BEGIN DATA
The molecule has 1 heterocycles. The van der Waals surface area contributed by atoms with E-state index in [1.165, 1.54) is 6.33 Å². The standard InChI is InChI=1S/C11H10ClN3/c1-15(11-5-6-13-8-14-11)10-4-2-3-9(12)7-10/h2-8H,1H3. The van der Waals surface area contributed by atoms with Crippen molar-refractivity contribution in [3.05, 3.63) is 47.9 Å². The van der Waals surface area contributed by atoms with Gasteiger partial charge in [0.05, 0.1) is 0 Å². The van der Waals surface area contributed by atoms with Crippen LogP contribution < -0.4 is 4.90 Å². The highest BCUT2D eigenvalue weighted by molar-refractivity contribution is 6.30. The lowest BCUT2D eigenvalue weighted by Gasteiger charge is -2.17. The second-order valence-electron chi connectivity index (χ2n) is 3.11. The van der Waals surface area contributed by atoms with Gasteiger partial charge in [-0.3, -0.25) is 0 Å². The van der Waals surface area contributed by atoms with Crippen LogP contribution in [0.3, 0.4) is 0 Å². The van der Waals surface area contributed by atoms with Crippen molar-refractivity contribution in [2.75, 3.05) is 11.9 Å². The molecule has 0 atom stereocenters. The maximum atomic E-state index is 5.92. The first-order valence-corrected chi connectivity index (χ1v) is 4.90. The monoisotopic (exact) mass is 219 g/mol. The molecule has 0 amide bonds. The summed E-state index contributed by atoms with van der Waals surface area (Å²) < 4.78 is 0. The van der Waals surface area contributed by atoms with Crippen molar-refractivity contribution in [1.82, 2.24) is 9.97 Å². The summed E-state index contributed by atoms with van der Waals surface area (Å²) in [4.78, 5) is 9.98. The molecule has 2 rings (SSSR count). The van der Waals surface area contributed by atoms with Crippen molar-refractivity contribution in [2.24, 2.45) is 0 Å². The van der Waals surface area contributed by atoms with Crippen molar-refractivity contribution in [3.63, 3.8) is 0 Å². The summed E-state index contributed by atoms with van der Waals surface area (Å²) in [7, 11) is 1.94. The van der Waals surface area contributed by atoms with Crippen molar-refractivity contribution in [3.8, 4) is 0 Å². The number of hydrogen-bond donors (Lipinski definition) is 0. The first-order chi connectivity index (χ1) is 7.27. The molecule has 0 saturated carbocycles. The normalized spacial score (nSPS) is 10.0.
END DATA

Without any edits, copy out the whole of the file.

The molecule has 1 heterocycles. The van der Waals surface area contributed by atoms with E-state index in [1.165, 1.54) is 6.33 Å². The standard InChI is InChI=1S/C11H10ClN3/c1-15(11-5-6-13-8-14-11)10-4-2-3-9(12)7-10/h2-8H,1H3. The van der Waals surface area contributed by atoms with Crippen molar-refractivity contribution in [3.05, 3.63) is 47.9 Å². The van der Waals surface area contributed by atoms with Gasteiger partial charge in [0.05, 0.1) is 0 Å². The van der Waals surface area contributed by atoms with Crippen LogP contribution < -0.4 is 4.90 Å². The highest BCUT2D eigenvalue weighted by molar-refractivity contribution is 6.30. The lowest BCUT2D eigenvalue weighted by Gasteiger charge is -2.17. The second-order valence-electron chi connectivity index (χ2n) is 3.11. The van der Waals surface area contributed by atoms with Gasteiger partial charge in [-0.3, -0.25) is 0 Å². The van der Waals surface area contributed by atoms with Crippen LogP contribution in [0.3, 0.4) is 0 Å². The van der Waals surface area contributed by atoms with Crippen molar-refractivity contribution in [2.75, 3.05) is 11.9 Å². The molecule has 0 atom stereocenters. The maximum atomic E-state index is 5.92. The first-order valence-corrected chi connectivity index (χ1v) is 4.90. The monoisotopic (exact) mass is 219 g/mol. The molecule has 0 amide bonds. The summed E-state index contributed by atoms with van der Waals surface area (Å²) < 4.78 is 0. The van der Waals surface area contributed by atoms with Crippen molar-refractivity contribution in [1.82, 2.24) is 9.97 Å². The summed E-state index contributed by atoms with van der Waals surface area (Å²) in [4.78, 5) is 9.98. The molecule has 2 rings (SSSR count). The van der Waals surface area contributed by atoms with Crippen molar-refractivity contribution in [2.24, 2.45) is 0 Å². The van der Waals surface area contributed by atoms with Crippen molar-refractivity contribution in [3.63, 3.8) is 0 Å². The summed E-state index contributed by atoms with van der Waals surface area (Å²) in [7, 11) is 1.94. The van der Waals surface area contributed by atoms with Crippen molar-refractivity contribution in [3.8, 4) is 0 Å². The number of hydrogen-bond donors (Lipinski definition) is 0. The first-order chi connectivity index (χ1) is 7.27. The molecule has 0 saturated carbocycles. The normalized spacial score (nSPS) is 10.0.